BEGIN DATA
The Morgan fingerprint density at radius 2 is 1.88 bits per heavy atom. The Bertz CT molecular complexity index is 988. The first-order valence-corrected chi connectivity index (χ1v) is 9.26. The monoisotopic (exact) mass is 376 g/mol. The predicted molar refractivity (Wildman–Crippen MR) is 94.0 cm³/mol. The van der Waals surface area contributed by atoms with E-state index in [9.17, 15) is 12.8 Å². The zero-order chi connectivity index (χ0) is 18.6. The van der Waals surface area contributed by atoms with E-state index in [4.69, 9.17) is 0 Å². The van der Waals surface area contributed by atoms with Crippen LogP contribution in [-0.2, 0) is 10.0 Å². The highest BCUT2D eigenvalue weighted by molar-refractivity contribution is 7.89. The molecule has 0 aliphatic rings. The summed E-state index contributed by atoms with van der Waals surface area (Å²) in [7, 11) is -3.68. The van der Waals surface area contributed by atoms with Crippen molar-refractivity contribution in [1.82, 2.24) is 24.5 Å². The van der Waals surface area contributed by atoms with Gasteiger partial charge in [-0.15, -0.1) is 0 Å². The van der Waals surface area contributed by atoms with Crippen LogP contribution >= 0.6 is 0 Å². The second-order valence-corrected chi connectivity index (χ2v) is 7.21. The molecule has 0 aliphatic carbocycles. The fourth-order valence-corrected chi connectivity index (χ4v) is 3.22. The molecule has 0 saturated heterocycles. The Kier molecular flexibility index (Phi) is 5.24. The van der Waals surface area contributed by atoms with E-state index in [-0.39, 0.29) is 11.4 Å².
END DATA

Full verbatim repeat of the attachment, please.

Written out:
The Morgan fingerprint density at radius 2 is 1.88 bits per heavy atom. The Bertz CT molecular complexity index is 988. The first-order valence-corrected chi connectivity index (χ1v) is 9.26. The monoisotopic (exact) mass is 376 g/mol. The predicted molar refractivity (Wildman–Crippen MR) is 94.0 cm³/mol. The van der Waals surface area contributed by atoms with E-state index in [9.17, 15) is 12.8 Å². The zero-order chi connectivity index (χ0) is 18.6. The van der Waals surface area contributed by atoms with E-state index in [4.69, 9.17) is 0 Å². The van der Waals surface area contributed by atoms with Crippen LogP contribution in [-0.2, 0) is 10.0 Å². The highest BCUT2D eigenvalue weighted by molar-refractivity contribution is 7.89. The molecule has 0 aliphatic rings. The summed E-state index contributed by atoms with van der Waals surface area (Å²) in [7, 11) is -3.68. The van der Waals surface area contributed by atoms with Crippen molar-refractivity contribution in [1.82, 2.24) is 24.5 Å². The van der Waals surface area contributed by atoms with Gasteiger partial charge in [-0.15, -0.1) is 0 Å². The van der Waals surface area contributed by atoms with Crippen LogP contribution >= 0.6 is 0 Å². The second-order valence-corrected chi connectivity index (χ2v) is 7.21. The molecule has 0 aliphatic carbocycles. The fourth-order valence-corrected chi connectivity index (χ4v) is 3.22. The molecule has 0 saturated heterocycles. The Kier molecular flexibility index (Phi) is 5.24. The van der Waals surface area contributed by atoms with E-state index in [-0.39, 0.29) is 11.4 Å².